Ground Zero Reminds Us Why We Fight

I'd like to comment on an email I received from a viewer in Kansas City, Missouri.

Eileen T. writes that she's grown tired of our ground zero shots. She asks: "Must you guys constantly show that same World Trade Center image? It's just a demolition site now. It's overkill. I'm tired of it."

Well you know something, Eileen? I'm not tired of it. Not one bit. I don't think we can show it enough. Or remind ourselves enough. Or force all of us to think about it enough. Because it's big. It's central to what we're doing now, and what we're fighting for.

Three thousand people died down there. Three thousand.

Men. Women. Rich. Poor. Big Wall Street muckety-mucks. Decent, hard-working secretaries. Giants and janitors. Policemen and firemen. Financial kingpins and window washers.

All are gone now, and I hope we don't soon forget them or cringe at the site that reminds us of them.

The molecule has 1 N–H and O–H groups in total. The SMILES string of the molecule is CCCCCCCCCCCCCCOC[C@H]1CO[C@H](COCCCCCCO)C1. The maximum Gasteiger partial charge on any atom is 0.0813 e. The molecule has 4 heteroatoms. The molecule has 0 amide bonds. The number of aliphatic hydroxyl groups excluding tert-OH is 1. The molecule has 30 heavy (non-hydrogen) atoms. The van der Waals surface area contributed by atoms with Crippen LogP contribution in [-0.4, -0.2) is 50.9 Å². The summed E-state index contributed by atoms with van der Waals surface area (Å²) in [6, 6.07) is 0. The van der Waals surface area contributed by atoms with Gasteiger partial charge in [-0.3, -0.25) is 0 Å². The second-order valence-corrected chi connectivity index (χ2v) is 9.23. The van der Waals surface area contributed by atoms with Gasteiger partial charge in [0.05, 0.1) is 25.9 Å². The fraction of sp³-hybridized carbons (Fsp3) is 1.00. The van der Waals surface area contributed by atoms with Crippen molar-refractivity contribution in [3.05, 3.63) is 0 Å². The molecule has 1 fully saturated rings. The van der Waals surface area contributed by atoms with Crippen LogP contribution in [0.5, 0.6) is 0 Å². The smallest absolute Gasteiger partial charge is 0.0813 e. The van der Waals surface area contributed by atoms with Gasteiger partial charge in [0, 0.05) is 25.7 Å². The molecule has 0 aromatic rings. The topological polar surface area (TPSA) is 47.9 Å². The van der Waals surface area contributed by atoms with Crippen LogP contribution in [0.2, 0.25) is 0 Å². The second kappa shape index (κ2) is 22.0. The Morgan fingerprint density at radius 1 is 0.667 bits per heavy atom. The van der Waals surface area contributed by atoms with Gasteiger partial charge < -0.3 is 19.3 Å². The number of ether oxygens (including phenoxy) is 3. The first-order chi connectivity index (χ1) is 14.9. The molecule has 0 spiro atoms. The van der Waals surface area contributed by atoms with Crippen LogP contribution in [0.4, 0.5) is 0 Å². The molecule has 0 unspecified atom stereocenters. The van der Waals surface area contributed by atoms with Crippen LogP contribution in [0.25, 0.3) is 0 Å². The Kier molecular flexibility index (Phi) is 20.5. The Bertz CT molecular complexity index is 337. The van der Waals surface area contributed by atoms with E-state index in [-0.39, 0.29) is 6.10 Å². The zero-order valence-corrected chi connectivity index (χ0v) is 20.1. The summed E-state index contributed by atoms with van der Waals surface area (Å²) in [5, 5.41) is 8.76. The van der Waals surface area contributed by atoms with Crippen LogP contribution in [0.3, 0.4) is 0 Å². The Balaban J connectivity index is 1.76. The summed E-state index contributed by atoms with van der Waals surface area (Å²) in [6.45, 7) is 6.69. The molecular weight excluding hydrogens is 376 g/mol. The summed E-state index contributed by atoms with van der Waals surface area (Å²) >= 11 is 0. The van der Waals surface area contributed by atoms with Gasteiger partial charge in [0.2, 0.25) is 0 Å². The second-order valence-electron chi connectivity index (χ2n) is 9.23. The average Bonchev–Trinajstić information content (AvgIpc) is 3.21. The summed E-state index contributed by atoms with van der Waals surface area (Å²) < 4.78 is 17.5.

I have been to ground zero many times. The pain there is palpable, the loss very real for me and for countless others. I think of the friends I'll never see again. I think of the guests on this very show I'll never book again. They are gone, but they will not be forgotten.

It's is an ugly scene, Eileen. You're right. But it reminds me of what this war on terror is all about: making sure the tragedy of Sept. 11 is never repeated here or anywhere else ever again.

It's a lofty goal, and maybe an unrealistic one. But I'd much sooner see shots of Ground Zero every day and hope, than forget what happened there and dream.

So while it pains you to see it, Eileen… it pains me more not to.

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